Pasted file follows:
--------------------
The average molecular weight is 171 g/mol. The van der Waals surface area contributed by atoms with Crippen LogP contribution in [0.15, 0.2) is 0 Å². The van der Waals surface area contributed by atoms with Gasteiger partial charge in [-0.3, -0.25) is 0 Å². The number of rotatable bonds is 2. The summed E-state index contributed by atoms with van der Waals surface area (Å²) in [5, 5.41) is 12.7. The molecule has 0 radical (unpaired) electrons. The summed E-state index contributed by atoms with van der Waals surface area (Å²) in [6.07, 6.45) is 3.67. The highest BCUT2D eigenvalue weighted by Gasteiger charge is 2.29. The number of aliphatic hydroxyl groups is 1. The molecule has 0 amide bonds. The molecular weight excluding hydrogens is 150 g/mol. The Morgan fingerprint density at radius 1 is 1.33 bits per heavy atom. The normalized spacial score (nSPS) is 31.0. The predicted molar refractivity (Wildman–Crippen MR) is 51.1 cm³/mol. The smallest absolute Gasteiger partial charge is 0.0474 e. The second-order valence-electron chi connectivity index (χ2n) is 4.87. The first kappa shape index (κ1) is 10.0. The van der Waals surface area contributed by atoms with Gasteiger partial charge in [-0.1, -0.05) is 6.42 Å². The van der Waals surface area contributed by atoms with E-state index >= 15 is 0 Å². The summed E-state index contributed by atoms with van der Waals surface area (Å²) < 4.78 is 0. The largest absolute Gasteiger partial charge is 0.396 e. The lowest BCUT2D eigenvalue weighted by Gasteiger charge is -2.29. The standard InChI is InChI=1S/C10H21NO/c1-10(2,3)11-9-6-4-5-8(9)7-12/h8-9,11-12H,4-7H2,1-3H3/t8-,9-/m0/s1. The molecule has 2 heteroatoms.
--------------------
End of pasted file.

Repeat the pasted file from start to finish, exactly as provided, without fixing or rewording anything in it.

The average molecular weight is 171 g/mol. The van der Waals surface area contributed by atoms with Crippen LogP contribution in [0.15, 0.2) is 0 Å². The van der Waals surface area contributed by atoms with Gasteiger partial charge in [-0.3, -0.25) is 0 Å². The number of rotatable bonds is 2. The summed E-state index contributed by atoms with van der Waals surface area (Å²) in [5, 5.41) is 12.7. The molecule has 0 radical (unpaired) electrons. The summed E-state index contributed by atoms with van der Waals surface area (Å²) in [6.07, 6.45) is 3.67. The highest BCUT2D eigenvalue weighted by Gasteiger charge is 2.29. The number of aliphatic hydroxyl groups is 1. The molecule has 0 amide bonds. The molecular weight excluding hydrogens is 150 g/mol. The Morgan fingerprint density at radius 1 is 1.33 bits per heavy atom. The normalized spacial score (nSPS) is 31.0. The predicted molar refractivity (Wildman–Crippen MR) is 51.1 cm³/mol. The smallest absolute Gasteiger partial charge is 0.0474 e. The second-order valence-electron chi connectivity index (χ2n) is 4.87. The first kappa shape index (κ1) is 10.0. The van der Waals surface area contributed by atoms with Gasteiger partial charge in [-0.1, -0.05) is 6.42 Å². The van der Waals surface area contributed by atoms with E-state index >= 15 is 0 Å². The summed E-state index contributed by atoms with van der Waals surface area (Å²) < 4.78 is 0. The largest absolute Gasteiger partial charge is 0.396 e. The lowest BCUT2D eigenvalue weighted by Gasteiger charge is -2.29. The standard InChI is InChI=1S/C10H21NO/c1-10(2,3)11-9-6-4-5-8(9)7-12/h8-9,11-12H,4-7H2,1-3H3/t8-,9-/m0/s1. The molecule has 2 heteroatoms.